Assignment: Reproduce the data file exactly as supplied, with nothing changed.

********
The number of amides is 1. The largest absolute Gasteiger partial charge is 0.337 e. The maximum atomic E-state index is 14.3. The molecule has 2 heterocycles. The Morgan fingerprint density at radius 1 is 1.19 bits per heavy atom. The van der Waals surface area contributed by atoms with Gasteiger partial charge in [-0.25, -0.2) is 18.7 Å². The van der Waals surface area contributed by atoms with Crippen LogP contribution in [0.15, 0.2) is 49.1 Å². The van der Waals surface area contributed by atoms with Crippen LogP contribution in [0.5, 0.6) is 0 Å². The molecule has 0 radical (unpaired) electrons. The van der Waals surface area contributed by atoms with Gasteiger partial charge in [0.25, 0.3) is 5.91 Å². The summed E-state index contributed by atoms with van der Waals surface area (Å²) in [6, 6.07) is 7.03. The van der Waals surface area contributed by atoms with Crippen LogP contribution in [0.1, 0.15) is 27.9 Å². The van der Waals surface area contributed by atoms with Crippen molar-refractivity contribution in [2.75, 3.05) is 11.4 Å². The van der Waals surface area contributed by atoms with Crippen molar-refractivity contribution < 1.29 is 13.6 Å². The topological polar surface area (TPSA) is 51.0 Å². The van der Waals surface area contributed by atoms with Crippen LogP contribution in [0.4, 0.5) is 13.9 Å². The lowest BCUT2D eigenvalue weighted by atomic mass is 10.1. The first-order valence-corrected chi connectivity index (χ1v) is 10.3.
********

The number of amides is 1. The largest absolute Gasteiger partial charge is 0.337 e. The maximum atomic E-state index is 14.3. The molecule has 2 heterocycles. The Morgan fingerprint density at radius 1 is 1.19 bits per heavy atom. The van der Waals surface area contributed by atoms with Gasteiger partial charge in [-0.25, -0.2) is 18.7 Å². The van der Waals surface area contributed by atoms with Crippen LogP contribution in [0.15, 0.2) is 49.1 Å². The van der Waals surface area contributed by atoms with Crippen LogP contribution in [0.5, 0.6) is 0 Å². The molecule has 0 radical (unpaired) electrons. The van der Waals surface area contributed by atoms with Gasteiger partial charge in [0.25, 0.3) is 5.91 Å². The summed E-state index contributed by atoms with van der Waals surface area (Å²) in [6, 6.07) is 7.03. The van der Waals surface area contributed by atoms with Crippen LogP contribution in [0.1, 0.15) is 27.9 Å². The van der Waals surface area contributed by atoms with Crippen molar-refractivity contribution in [2.75, 3.05) is 11.4 Å². The van der Waals surface area contributed by atoms with Crippen molar-refractivity contribution < 1.29 is 13.6 Å². The topological polar surface area (TPSA) is 51.0 Å². The van der Waals surface area contributed by atoms with Crippen LogP contribution in [0.4, 0.5) is 13.9 Å². The lowest BCUT2D eigenvalue weighted by atomic mass is 10.1. The first-order valence-corrected chi connectivity index (χ1v) is 10.3.